Extracorporeal photodynamic image detection of mouse osteosarcoma in soft tissues utilizing fluorovisualization effect of acridine orange

Oncology. 2006;70(6):465-73. doi: 10.1159/000098874. Epub 2007 Jan 19.


Various imaging methods have been employed for the extracorporeal detection of malignant tumors in the human body, such as scintigraphy and PET; however, none is sufficiently accurate and all are also very expensive. To resolve these issues, we attempted to develop a new imaging technique of photodynamic diagnosis (PDD) with acridine orange (AO). AO has the ability to rapidly and specifically accumulate in malignant tumors and emit brilliant green fluorescence after blue light excitation. In this study, we investigated the feasibility of PDD utilizing the fluorovisualization effect of AO, for the extracorporeal detection of mouse osteosarcoma inoculated into the soft tissues. At 2 h after intravenous administration of 0.1, 0.2, 0.5, 1.0, 2.0 and 5.0 mg/kg AO, the tumor and the surrounding normal tissues were illuminated by blue light. The visual fluorescence contrast and ratio (X) of the difference in fluorescence intensity between the tumor and the surrounding normal tissues were evaluated using a high-resolution digital camera equipped with an absorption filter. In addition, the fluorescence contrast was also detected sequentially at 0.5, 1, 2, 3, 6 and 12 h after intravenous administration of AO at 1.0 mg/kg. The results revealed that the optimal condition for clear detection of the tumor was evaluation 2 h after intravenous injection of AO at 0.1 mg/kg, because it provided the best visual contrast on the digital images, and the fluorescence intensity as well as the value of X were higher as compared to the values under other conditions of dose and timing. Based on the results of an acute toxicity study of AO, the estimated LD50 of this substance following intravenous administration was 27.30 mg/kg. In conclusion, we believe that PDD using AO administered intravenously may be feasible for the detection of human musculoskeletal sarcomas in the soft tissues at extremities, and this technique might be a less invasive, less expensive, quicker and more accurate imaging modality than other previously reported imaging methods for this purpose.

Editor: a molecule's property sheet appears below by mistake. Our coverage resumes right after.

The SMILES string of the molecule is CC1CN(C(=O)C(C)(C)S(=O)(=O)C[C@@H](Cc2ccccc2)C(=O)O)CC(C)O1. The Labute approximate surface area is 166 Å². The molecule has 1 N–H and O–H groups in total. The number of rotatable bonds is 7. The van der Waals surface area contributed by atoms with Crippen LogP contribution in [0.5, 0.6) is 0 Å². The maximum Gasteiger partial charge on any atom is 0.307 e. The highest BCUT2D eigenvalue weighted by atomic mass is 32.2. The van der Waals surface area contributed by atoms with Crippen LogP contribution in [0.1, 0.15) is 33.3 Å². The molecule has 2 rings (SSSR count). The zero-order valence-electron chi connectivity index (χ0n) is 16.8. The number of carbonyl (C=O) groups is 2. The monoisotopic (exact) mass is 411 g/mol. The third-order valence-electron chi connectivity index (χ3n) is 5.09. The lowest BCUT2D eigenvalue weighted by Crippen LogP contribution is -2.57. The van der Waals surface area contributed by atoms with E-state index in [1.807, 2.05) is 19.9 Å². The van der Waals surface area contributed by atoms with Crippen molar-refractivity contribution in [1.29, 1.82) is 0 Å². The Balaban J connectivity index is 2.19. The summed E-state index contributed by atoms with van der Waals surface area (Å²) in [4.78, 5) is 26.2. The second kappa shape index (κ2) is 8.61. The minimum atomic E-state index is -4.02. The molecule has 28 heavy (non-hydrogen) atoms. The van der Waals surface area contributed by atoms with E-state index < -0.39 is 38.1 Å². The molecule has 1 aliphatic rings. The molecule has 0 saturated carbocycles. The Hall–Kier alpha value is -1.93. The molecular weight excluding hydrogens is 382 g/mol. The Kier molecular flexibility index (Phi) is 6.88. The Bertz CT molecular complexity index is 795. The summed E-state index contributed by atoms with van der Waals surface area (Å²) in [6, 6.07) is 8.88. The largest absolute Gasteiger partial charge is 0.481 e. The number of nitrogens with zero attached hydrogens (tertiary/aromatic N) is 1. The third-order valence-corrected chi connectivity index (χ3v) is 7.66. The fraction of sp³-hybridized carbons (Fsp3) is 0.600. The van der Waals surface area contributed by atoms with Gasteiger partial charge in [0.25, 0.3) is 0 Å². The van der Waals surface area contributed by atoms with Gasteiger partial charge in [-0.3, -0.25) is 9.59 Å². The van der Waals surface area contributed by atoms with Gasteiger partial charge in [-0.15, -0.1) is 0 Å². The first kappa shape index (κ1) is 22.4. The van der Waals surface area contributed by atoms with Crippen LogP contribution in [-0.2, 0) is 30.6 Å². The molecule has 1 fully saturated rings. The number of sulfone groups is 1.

MeSH terms

  • Acridine Orange* / toxicity
  • Animals
  • Cell Line, Tumor
  • Feasibility Studies
  • Fluorescence
  • Fluorescent Dyes* / toxicity
  • Mice
  • Osteosarcoma / diagnosis*
  • Osteosarcoma / pathology
  • Soft Tissue Neoplasms / diagnosis*
  • Soft Tissue Neoplasms / pathology
  • Time Factors


  • Fluorescent Dyes
  • Acridine Orange